Leaving a Large Company: What You Need to Know

When it comes to job changes, many people expect to move on from smaller businesses. The thought is, you may start with a small company or startup, but inevitably you will move onto the big leagues. Still, that is not always the case or even what is best for your career. If you are in the process of leaving a large company for a startup, there are a few things that you should do beforehand.

1. Consider your options.

There is a risk when it comes to leaving a big business. Larger companies and corporations provide a sense of job security. Make sure to weigh the risk of leaving that stability for any unknown scenario. A new business is liable to fail for any number of reasons. These reasons can include poor location, lack of capital, or tough competition. If your heart is set on joining a startup, look at different ones and assess their business plans and methods for dealing with hard times.

2. Speak with the startup hiring manager.

It is always advisable to speak with the hiring manager or owner before you take any next steps. Make sure that you are guaranteed a position with the startup. If you are taking a chance on an up-and-coming company, you will want to minimize the risks as much as possible.

3. Understand the weight of your daily decisions.

Large companies can make employees feel more secure in their decisions. Unlike startups, your decisions for a big corporation will not necessarily have an enormous – or any – ripple effect on the viability of the business. Focus your energy in part on trusting your judgments so you can make these decisions with purpose.

4. Adjust to waterfall budgeting.

Budgeting can be vastly different at large companies versus at startups. Large companies tend to have annual budgets. Alternatively, startups can budget on an ongoing basis or incrementally depending on the company’s present standing. It can take some time for a startup to establish a locked down budgeting process. However, the early stages can give you the opportunity to have budgeting conversations in a quick, straightforward manner.

There are plenty of useful skills that large company employees can bring to startups. Even so, there are skills that can prove detrimental in the startup environment. Knowing the difference between the two will help to solidify your future success at a smaller company.

How to Transition from a Small Office to a Large Company

Starting a new job can be equal parts exciting and overwhelming. Many times, new jobs can involve a blank slate. A blank slate may mean a new city, a new title, or a new specified field. While these factors can be appealing, they can also be intimidating.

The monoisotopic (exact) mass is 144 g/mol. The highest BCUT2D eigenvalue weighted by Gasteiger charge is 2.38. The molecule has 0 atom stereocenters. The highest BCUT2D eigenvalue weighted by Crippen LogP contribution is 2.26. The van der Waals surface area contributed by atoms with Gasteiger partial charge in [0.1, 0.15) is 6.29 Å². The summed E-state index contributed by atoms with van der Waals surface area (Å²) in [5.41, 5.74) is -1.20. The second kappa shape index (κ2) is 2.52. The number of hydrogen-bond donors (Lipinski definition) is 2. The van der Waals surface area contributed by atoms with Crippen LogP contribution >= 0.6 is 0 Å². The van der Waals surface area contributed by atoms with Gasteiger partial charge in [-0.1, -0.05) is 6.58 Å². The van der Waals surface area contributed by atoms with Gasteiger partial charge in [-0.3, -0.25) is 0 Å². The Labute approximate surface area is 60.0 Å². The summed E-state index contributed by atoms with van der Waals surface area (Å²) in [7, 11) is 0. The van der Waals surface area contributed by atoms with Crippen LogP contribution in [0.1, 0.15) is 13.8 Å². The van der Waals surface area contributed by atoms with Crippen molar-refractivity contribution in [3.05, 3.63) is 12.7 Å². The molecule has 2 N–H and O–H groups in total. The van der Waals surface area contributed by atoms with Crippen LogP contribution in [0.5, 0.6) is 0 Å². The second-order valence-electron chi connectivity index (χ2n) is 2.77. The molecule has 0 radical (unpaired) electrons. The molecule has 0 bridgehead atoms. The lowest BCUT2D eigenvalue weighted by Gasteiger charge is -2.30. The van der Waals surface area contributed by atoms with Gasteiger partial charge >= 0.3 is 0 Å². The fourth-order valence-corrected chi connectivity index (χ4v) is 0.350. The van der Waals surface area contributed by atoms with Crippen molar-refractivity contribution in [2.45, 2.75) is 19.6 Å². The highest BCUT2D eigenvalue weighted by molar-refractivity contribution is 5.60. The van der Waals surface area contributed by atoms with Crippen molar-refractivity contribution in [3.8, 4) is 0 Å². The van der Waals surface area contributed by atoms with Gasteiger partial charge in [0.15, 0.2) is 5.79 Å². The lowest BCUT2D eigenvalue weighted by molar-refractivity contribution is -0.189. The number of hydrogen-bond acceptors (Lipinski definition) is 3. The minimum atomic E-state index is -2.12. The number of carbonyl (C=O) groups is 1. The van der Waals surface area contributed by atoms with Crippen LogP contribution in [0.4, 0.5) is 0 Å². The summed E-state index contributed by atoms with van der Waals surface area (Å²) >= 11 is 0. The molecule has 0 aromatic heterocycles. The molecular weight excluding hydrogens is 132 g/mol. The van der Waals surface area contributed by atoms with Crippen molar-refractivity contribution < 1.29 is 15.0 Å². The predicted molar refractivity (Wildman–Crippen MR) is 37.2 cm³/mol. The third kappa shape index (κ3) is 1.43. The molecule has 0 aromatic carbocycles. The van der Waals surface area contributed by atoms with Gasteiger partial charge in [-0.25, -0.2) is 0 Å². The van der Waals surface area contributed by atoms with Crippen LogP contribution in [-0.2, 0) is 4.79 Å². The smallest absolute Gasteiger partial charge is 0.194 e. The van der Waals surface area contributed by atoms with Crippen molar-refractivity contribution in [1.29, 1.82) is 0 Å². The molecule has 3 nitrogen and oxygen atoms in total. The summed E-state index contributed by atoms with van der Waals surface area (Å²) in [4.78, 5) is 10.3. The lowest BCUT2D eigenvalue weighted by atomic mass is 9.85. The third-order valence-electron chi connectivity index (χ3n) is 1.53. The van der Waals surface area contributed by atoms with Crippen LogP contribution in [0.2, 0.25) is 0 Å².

It is even more intimidating for employees who leave a small office for a large company. That is why, when you decide to make a significant career move, it is crucial to know a few things. The first thing that you should know are the ways to navigate a transition into a larger company.

1. Embrace the move.

A professional change can feel overwhelming, but moving to a new and larger company is nuanced. People will likely find good parts of the company culture, as well as unlikable parts. You may find yourself worried about a larger company having a bad culture. It is important to consider that the company may possess more readily available learning and developmental resources.

2. Ask for help.

It is not inherently bad to ask for help when it is needed. In fact, knowing when it is appropriate to seek guidance can reveal your ability to problem-solve and willingness to accept advice. If you are struggling to adapt to a new company culture, consider speaking with your manager. Similarly, there is no shame in discussing with peers any tips on adjusting to a new workplace.

3. Look into training opportunities.

Employees in any field should research professional development opportunities. Exploring new training can expand your skill set and future marketability. Although you may have sought new training prior to your move, seeking additional hands-on experience is valued. It will also show your new employer that you are committed to personal and professional growth.